On Friday, Aug. 18, President Trump announced
that the Defense Department’s U. S. Cyber Command would be elevated to the
status of a “unified combatant command,” joining the nine other
commands such as the U. S. Central Command (CENTCOM) that oversees all military
operations in the Middle East, and the U. S. Strategic Command in charge of
nuclear weapons. The heads of these
commands are just below the Secretary of Defense in the chain of command, and
each unified combatant command cuts across the traditional armed-services
divisions of army, navy, and air force.
According to a report at the website Politico,
the promotion of the Cyber Command has been in the works for years, but carrying
out this promotion is in line with the President’s campaign promises to bolster
the Cyber Command. Currently that
Command is headed by Admiral Mike Rogers, who also heads the National Security
Administration (NSA). The Senate
must confirm a new Cyber Command leader before the reorganization is fully
implemented, but no particular problems are expected on that score.
After taking an initial leadership position, the
U. S. has appeared lately to be lagging in the recognition that cyberwarfare is
no longer some science-fiction pipe dream. The nature of cyberwarfare makes it difficult to state with
certainty exactly who is responsible for what. But most experts agree that, for example, Russia has been
plaguing the Ukraine with cyberattacks of many kinds for the last few years,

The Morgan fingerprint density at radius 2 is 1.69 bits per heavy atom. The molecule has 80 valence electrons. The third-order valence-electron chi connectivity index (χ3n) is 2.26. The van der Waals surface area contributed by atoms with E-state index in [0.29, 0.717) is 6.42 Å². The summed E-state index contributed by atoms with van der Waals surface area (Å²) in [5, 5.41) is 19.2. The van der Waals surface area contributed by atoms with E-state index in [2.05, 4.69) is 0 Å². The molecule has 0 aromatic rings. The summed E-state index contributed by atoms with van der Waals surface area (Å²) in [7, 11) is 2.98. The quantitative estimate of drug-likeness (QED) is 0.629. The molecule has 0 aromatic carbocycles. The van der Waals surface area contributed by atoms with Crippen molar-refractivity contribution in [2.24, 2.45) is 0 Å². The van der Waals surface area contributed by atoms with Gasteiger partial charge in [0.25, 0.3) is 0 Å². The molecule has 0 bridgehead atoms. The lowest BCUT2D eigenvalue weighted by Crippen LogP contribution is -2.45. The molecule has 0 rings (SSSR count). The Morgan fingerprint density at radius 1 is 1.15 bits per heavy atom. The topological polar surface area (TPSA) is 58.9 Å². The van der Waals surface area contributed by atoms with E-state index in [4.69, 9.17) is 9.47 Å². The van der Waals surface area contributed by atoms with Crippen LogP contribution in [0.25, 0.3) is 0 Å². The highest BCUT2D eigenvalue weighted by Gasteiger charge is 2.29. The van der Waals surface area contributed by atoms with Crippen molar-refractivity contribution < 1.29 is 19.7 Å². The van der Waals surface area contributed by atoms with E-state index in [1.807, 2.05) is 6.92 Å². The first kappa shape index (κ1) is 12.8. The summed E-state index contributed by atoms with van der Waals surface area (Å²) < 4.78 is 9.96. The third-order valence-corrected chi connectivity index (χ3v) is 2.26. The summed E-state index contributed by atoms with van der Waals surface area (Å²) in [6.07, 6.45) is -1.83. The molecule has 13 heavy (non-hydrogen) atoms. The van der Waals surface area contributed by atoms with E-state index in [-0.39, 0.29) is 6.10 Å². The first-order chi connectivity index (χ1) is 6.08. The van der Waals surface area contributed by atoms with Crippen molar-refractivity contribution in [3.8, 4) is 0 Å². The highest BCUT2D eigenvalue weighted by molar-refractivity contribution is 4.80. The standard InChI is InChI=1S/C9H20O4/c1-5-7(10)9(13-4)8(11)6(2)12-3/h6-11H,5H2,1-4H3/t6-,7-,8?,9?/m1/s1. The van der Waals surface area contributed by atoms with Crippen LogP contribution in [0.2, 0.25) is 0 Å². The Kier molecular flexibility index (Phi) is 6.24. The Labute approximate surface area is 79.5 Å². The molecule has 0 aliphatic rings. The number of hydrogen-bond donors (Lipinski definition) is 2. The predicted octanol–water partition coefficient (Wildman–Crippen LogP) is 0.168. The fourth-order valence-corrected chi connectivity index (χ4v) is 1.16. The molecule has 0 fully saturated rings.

ranging from invading servers used by news media to causing widespread power
blackouts in large cities such as Kiev in the middle of the winter.
Probably the first cyberattack that became widely
known and has definite attribution was called Stuxnet. Developed by the U. S. NSA, possibly
with cooperation from Israel, it was a clever attack on Iran’s uranium
centrifuges in 2010 that caused numbers of them to self-destruct. Stuxnet was the last major focused
cyberattack we know of that the U. S. has committed, but by the nature of the
business, there may be others we don’t know about yet.
In conventional warfare, the enemy is in a
clearly defined geographical area, and even wears uniforms and puts insignia on
their equipment so you can tell who are the good guys and who are the bad
guys. Alas, such formality is long
gone in many battlefields, and in the anonymous world of cyberspace it is next
to impossible to identify the source of an attack in terms of a physical
location and which people are doing the bad stuff. In this regard cyberwarfare borrows from the world of
espionage the mysteries and guesswork that makes spy novels so interesting, and
makes actual espionage work so frustrating.
But just because the enemy can’t always be
clearly identified, that doesn’t mean we can ignore what they can do. There is an old saying that generals
always prepare to fight the last war, meaning that military thinkers are slow
to deal with combat innovations.
The elevation of the Cyber Command to a level equal to the Strategic
Command says that, organizationally at least, we are taking the threat of